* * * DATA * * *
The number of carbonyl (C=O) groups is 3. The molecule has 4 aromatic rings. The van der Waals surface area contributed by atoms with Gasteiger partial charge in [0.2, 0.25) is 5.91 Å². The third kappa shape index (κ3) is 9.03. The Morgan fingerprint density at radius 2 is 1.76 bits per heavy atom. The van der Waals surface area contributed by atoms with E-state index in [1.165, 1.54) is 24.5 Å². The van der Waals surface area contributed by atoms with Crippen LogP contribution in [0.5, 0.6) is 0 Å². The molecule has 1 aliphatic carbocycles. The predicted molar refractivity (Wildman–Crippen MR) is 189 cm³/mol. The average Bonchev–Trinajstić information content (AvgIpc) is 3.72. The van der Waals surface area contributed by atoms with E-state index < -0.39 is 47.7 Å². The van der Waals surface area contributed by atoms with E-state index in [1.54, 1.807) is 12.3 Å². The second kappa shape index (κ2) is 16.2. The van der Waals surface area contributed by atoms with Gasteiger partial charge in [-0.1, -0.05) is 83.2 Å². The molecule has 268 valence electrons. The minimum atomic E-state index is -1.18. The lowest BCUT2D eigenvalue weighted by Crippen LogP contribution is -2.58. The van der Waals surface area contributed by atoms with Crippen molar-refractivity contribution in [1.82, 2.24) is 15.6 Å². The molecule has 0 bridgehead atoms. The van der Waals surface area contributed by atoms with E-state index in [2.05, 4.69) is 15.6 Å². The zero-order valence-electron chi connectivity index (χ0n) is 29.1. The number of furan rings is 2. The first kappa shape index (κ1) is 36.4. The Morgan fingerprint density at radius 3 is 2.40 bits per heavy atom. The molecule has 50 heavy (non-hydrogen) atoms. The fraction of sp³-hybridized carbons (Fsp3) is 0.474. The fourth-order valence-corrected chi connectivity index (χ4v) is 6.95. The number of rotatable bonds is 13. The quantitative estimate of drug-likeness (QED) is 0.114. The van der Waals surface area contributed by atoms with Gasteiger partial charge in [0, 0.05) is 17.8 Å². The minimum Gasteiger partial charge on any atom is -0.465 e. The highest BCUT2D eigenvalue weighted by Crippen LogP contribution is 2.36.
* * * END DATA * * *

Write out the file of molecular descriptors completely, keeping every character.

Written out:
The number of carbonyl (C=O) groups is 3. The molecule has 4 aromatic rings. The van der Waals surface area contributed by atoms with Gasteiger partial charge in [0.2, 0.25) is 5.91 Å². The third kappa shape index (κ3) is 9.03. The Morgan fingerprint density at radius 2 is 1.76 bits per heavy atom. The van der Waals surface area contributed by atoms with E-state index in [1.165, 1.54) is 24.5 Å². The van der Waals surface area contributed by atoms with Crippen LogP contribution in [0.5, 0.6) is 0 Å². The molecule has 1 aliphatic carbocycles. The predicted molar refractivity (Wildman–Crippen MR) is 189 cm³/mol. The average Bonchev–Trinajstić information content (AvgIpc) is 3.72. The van der Waals surface area contributed by atoms with E-state index < -0.39 is 47.7 Å². The van der Waals surface area contributed by atoms with E-state index in [1.54, 1.807) is 12.3 Å². The second kappa shape index (κ2) is 16.2. The van der Waals surface area contributed by atoms with Gasteiger partial charge in [-0.1, -0.05) is 83.2 Å². The molecule has 268 valence electrons. The minimum atomic E-state index is -1.18. The lowest BCUT2D eigenvalue weighted by Crippen LogP contribution is -2.58. The van der Waals surface area contributed by atoms with Crippen molar-refractivity contribution in [1.82, 2.24) is 15.6 Å². The molecule has 0 bridgehead atoms. The van der Waals surface area contributed by atoms with E-state index in [2.05, 4.69) is 15.6 Å². The zero-order valence-electron chi connectivity index (χ0n) is 29.1. The number of furan rings is 2. The first kappa shape index (κ1) is 36.4. The Morgan fingerprint density at radius 3 is 2.40 bits per heavy atom. The molecule has 50 heavy (non-hydrogen) atoms. The fraction of sp³-hybridized carbons (Fsp3) is 0.474. The fourth-order valence-corrected chi connectivity index (χ4v) is 6.95. The number of rotatable bonds is 13. The quantitative estimate of drug-likeness (QED) is 0.114. The van der Waals surface area contributed by atoms with Gasteiger partial charge in [0, 0.05) is 17.8 Å². The minimum Gasteiger partial charge on any atom is -0.465 e. The highest BCUT2D eigenvalue weighted by Crippen LogP contribution is 2.36.